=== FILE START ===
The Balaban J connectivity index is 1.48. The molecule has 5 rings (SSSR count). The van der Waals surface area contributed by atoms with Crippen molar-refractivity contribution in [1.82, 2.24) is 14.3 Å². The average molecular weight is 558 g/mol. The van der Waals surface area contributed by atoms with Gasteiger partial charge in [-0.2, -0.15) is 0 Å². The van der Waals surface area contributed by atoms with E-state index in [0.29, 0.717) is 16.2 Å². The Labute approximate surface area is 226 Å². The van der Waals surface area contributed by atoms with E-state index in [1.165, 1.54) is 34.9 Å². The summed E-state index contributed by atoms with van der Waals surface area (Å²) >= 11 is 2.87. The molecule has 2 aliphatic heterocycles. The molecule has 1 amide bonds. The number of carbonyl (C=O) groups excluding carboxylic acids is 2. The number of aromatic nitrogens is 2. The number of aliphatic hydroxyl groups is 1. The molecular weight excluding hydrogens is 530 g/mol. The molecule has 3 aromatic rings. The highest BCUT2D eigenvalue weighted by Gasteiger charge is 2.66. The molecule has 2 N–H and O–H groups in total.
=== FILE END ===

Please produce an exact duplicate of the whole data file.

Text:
The Balaban J connectivity index is 1.48. The molecule has 5 rings (SSSR count). The van der Waals surface area contributed by atoms with Crippen molar-refractivity contribution in [1.82, 2.24) is 14.3 Å². The average molecular weight is 558 g/mol. The van der Waals surface area contributed by atoms with Gasteiger partial charge in [-0.2, -0.15) is 0 Å². The van der Waals surface area contributed by atoms with E-state index in [0.29, 0.717) is 16.2 Å². The Labute approximate surface area is 226 Å². The van der Waals surface area contributed by atoms with E-state index in [1.165, 1.54) is 34.9 Å². The summed E-state index contributed by atoms with van der Waals surface area (Å²) >= 11 is 2.87. The molecule has 2 aliphatic heterocycles. The molecule has 1 amide bonds. The number of carbonyl (C=O) groups excluding carboxylic acids is 2. The number of aromatic nitrogens is 2. The number of aliphatic hydroxyl groups is 1. The molecular weight excluding hydrogens is 530 g/mol. The molecule has 3 aromatic rings. The highest BCUT2D eigenvalue weighted by Gasteiger charge is 2.66. The molecule has 2 N–H and O–H groups in total.